Additive Manufacturing November Issue Highlights AM2016
Read the digital edition for insights from the 2016 Additive Manufacturing Conference and more.
The November issue includes insights from the 2016 Additive Manufacturing Conference (AM2016). Click here to read the digital edition.
The 2016 Additive Manufacturing Conference (AM2016), which took place at this year's International Manufacturing Technology Show (IMTS), featured 20 speakers on topics ranging from surface finishing options for additive manufactured tooling to the right reasons for an organization to pursue 3D printing. It would be impossible to summarize all that the conference's 500 attendees witnessed, but the editors of Additive Manufacturing have done our best to highlight the most salient points in the November issue. Go directly to the conference coverage, or access the full issue here.
Also in this issue:
- A diesel engine support was redesigned to be additively manufactured for weight savings and other benefits;
- Selective laser melting created a complex nozzle in one piece, bypassing previously needed brazing and assembly operations; and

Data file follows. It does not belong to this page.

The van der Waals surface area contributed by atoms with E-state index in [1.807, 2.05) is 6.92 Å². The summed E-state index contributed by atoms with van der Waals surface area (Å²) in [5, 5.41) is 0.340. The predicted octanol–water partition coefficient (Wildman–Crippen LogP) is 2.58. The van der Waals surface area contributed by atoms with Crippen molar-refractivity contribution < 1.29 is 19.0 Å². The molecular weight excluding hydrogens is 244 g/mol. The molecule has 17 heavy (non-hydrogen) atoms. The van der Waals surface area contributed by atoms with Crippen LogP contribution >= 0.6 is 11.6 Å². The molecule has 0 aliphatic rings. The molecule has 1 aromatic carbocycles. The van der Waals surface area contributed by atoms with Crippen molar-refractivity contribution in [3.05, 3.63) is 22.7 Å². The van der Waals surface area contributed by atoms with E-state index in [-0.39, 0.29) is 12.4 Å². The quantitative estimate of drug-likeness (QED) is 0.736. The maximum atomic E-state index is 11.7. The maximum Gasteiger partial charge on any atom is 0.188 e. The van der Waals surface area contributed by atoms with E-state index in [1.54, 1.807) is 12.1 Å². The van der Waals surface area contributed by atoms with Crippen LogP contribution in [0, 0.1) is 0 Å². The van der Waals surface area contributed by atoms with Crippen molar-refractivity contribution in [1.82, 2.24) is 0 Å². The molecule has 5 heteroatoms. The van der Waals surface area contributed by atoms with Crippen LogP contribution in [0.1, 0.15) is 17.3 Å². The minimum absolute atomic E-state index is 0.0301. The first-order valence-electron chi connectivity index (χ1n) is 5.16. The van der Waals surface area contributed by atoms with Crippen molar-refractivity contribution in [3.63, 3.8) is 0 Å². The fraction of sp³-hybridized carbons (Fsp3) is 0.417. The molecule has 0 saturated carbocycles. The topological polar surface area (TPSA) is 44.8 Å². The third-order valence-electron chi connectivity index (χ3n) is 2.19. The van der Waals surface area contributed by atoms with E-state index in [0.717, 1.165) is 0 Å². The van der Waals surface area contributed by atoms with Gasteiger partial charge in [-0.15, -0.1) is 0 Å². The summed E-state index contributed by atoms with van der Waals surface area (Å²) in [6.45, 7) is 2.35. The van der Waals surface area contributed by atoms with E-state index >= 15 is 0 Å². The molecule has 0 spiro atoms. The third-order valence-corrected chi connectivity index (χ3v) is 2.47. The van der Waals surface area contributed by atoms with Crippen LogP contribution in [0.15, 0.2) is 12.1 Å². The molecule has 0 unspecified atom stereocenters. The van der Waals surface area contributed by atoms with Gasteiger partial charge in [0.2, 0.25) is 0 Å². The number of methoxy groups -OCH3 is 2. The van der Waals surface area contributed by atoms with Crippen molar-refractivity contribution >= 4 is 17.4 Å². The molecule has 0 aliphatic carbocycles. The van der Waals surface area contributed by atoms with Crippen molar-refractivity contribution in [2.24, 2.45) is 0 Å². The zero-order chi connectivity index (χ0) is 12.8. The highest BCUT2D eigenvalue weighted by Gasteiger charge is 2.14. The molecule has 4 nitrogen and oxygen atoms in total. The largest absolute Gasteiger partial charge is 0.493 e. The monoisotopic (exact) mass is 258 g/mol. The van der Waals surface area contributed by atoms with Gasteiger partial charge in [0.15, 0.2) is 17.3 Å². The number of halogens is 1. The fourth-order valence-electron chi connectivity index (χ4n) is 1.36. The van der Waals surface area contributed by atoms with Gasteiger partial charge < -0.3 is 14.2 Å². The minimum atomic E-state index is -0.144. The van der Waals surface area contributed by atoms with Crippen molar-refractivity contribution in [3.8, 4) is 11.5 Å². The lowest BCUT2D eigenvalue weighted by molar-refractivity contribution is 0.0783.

- An equipment builder offers insights for integrating additive manufacturing on a machine tool without inhibiting machining.
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When Precision Metal Products purchased its first 3D printer last year, the company hoped to collapse both tooling costs and lead times. But the technology’s impact is reaching core business operations, enabling the shop to focus on higher-margin, lower-volume production.
A dedicated AM facility is helping the company discover the technology’s potential for design as well as production.
A hybrid system combining metal 3D printing with machining gives the Marine Corps perhaps its most effective resource yet for obtaining needed hardware in the field. It also offers an extreme version of the experience a machine shop might have in adding metal AM to its capabilities.